layout of the filtration process:


After researching, we determined if we could get vegetable oil to be similar in viscosity to diesel fuel, we could effectively use it as fuel. This means the vegetable oil must be heated to a temperature of around 175 F before it can be injected. After many revisions, we arrived at a design. The concept of the design is as follows:
-Start the engine on diesel fuel
-Allow engine to heat up
-Use hot engine coolant (180-200 F) in a closed heat exchanger with vegetable oil
-Use filter heater to warm oil as it passes through filter
-Ensure that vegetable oil has been appropriately heated

To achieve this, we used two fuel tanks along with a series of valves, this can be seen in the following figure:

We opted to do 2 separate filters where veggie will never enter the stock filter, we did this because the stock fuel bowl is HUGE and would be tricky to clear all the veggie out of it.

Scored a stock tank out of a similar bus about 1.5 hours from where I live:

We tested the system the day we plumbed it and believe it or not, everything worked with no issues! We were well in the temperature range we needed to be in (70-80 C) to maintain a viscosity similar to that of diesel. We are using a flat plate heat exchanger with insulation wrapped around it along with a filter heater.

Goals for the RV conversion are as follows:
-Sleep up to 5 on the bus
-Store adventure gear, notably, 2 dirtbikes, 4 mountain bikes, 2 kayaks
-Outdoor grill, Gas/electric, and stove plumbed to propane
-Seamless electrical system, able to plug into shore or run use batteries
-Always have 110v ac and 12v dc available.
-Small living area
-Space for compact filtration system

We were able to get a gas/electric fridge, converter, lots of wiring and outlets, sink, air conditioner, and miscellaneous other things all for free from this rotting camper that was at my grandfathers farm.

We also scored some nice 12x1 pine that has been awesome for the conversion.

The layout is as follows: a double bunk in the back passenger side, top bunk only in back driver side. underneath this bunk will be a filtration system and storage. infront of the top bunk is a bathroom and fridge, then across from that is the kitchen. In the front of the bus will be a living area with a couch, navigators table and, for our trip, we wil be taking a 275 gal tote full of oil.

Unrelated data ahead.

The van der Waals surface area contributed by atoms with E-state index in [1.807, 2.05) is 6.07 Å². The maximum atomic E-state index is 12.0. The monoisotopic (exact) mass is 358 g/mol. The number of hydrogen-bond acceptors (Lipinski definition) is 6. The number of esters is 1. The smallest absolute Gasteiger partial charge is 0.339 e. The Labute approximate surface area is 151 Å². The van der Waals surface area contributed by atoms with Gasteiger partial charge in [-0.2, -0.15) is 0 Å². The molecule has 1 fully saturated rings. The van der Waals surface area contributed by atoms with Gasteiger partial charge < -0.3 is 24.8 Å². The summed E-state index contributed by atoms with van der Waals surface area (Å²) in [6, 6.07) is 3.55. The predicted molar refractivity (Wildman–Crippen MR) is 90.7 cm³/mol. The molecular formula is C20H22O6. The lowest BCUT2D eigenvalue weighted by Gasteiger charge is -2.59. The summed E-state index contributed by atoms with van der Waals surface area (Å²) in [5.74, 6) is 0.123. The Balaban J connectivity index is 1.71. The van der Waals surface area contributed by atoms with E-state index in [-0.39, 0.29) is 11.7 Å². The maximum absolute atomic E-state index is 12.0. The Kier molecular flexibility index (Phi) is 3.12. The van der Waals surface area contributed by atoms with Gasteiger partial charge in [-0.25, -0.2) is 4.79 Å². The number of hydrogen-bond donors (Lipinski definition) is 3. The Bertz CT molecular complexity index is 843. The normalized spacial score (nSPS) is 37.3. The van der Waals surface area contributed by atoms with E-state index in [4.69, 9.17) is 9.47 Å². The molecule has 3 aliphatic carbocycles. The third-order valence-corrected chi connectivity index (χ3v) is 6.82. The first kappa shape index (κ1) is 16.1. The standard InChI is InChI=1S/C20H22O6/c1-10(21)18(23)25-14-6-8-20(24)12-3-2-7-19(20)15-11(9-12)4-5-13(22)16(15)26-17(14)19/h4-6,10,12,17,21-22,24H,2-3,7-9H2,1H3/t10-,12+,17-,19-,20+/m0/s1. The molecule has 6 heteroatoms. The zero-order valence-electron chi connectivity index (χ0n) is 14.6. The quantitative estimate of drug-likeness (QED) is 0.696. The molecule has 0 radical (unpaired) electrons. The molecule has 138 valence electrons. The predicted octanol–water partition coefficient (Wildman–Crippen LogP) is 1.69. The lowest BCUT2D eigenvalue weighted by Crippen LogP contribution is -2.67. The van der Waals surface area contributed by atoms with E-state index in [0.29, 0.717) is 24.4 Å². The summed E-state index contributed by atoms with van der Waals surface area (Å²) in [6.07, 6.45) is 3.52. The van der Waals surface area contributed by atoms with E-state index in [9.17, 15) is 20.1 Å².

here are some pics of what has been done so far:

The bunks have a nice large storage area under each one, it worked out very nice! Not sure how many of yall have these gas/electric fridges, but ours only works if it is very level.. bit of a pain but its nice when the bus is level anyway.

I designed the electrical system such that all the switching is done automatically when you hook up. We have a 30 amp system.

So yah, that is pretty much where we are, I have been working on installing the electrical recently and I am very close to finishing it up. Hopefully everything works as we plan!

Just the other day we cleaned it out real nice and put Christmas lights in it and a tv and propane stove... it was a good time, watched a movie then woke up to bacon. Cant wait till we get things a little more permanent. Its gunna be fun.

Well if anyone made it this far reading... cheers to you! and thanks for checking it out, hopefully more details will come in the following weeks, everything has to be done by may 14 or so but I don't have ample time to work on it.

more pics here
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Old 03-22-2016, 05:44 PM   #2
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If I could critique your set up a bit-You're overdoing some things and under doing others.
The good: the 7.3 (444) is the perfect motor for veg. One of the reasons is fuel goes thru the cylinder head to get to the injectors. And its in there long enough to warm it up to all the temp it needs. As long as the fuel is thin enough to get to the engine, it will run on it. All the heat you have beforehand is pretty much unneeded unless you are going to be doing a bunch of winter travel. ( A forum I used to go to thats not very active anymore had a guy that had put well over 700k on a couple 7.3's on veg. Above 40 degrees he would do nothing-just put veg in a second tank. He'd even start cold on it. He'd heat the tank below that temp just to get it to the engine. I wouldn't go that primitive, but knowing what you can get away is what lead me to the 7.3) I have separate remote filters for wvo + fuel-and a delrin slug in the original fuel bowl just to take up space. That way I get the the stock heater + plugged filter warning on the dash-and more engine heat.